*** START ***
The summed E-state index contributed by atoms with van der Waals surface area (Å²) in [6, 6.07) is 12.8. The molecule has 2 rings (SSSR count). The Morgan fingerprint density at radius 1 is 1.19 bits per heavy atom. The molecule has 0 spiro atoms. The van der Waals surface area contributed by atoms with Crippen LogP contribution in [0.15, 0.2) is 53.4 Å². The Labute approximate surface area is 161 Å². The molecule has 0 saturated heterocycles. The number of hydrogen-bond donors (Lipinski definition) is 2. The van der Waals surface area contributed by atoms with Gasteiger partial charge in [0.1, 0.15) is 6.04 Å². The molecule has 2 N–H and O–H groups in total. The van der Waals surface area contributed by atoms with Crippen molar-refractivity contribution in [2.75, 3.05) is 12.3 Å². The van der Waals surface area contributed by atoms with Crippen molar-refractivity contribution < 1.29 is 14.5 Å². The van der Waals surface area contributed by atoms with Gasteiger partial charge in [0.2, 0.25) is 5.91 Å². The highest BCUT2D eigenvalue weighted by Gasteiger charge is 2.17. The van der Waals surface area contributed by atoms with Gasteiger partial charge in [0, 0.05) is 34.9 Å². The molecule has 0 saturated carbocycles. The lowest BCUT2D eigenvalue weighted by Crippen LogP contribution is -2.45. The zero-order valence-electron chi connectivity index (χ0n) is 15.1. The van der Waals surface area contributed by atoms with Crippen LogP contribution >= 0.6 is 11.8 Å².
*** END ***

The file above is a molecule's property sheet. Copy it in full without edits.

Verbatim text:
The summed E-state index contributed by atoms with van der Waals surface area (Å²) in [6, 6.07) is 12.8. The molecule has 2 rings (SSSR count). The Morgan fingerprint density at radius 1 is 1.19 bits per heavy atom. The molecule has 0 spiro atoms. The van der Waals surface area contributed by atoms with Crippen LogP contribution in [0.15, 0.2) is 53.4 Å². The Labute approximate surface area is 161 Å². The molecule has 0 saturated heterocycles. The number of hydrogen-bond donors (Lipinski definition) is 2. The van der Waals surface area contributed by atoms with Gasteiger partial charge in [0.1, 0.15) is 6.04 Å². The molecule has 2 N–H and O–H groups in total. The van der Waals surface area contributed by atoms with Crippen molar-refractivity contribution in [2.75, 3.05) is 12.3 Å². The van der Waals surface area contributed by atoms with Crippen molar-refractivity contribution < 1.29 is 14.5 Å². The van der Waals surface area contributed by atoms with Gasteiger partial charge in [0.2, 0.25) is 5.91 Å². The highest BCUT2D eigenvalue weighted by Gasteiger charge is 2.17. The van der Waals surface area contributed by atoms with Gasteiger partial charge in [0, 0.05) is 34.9 Å². The molecule has 0 saturated carbocycles. The lowest BCUT2D eigenvalue weighted by Crippen LogP contribution is -2.45. The zero-order valence-electron chi connectivity index (χ0n) is 15.1. The van der Waals surface area contributed by atoms with Crippen LogP contribution >= 0.6 is 11.8 Å².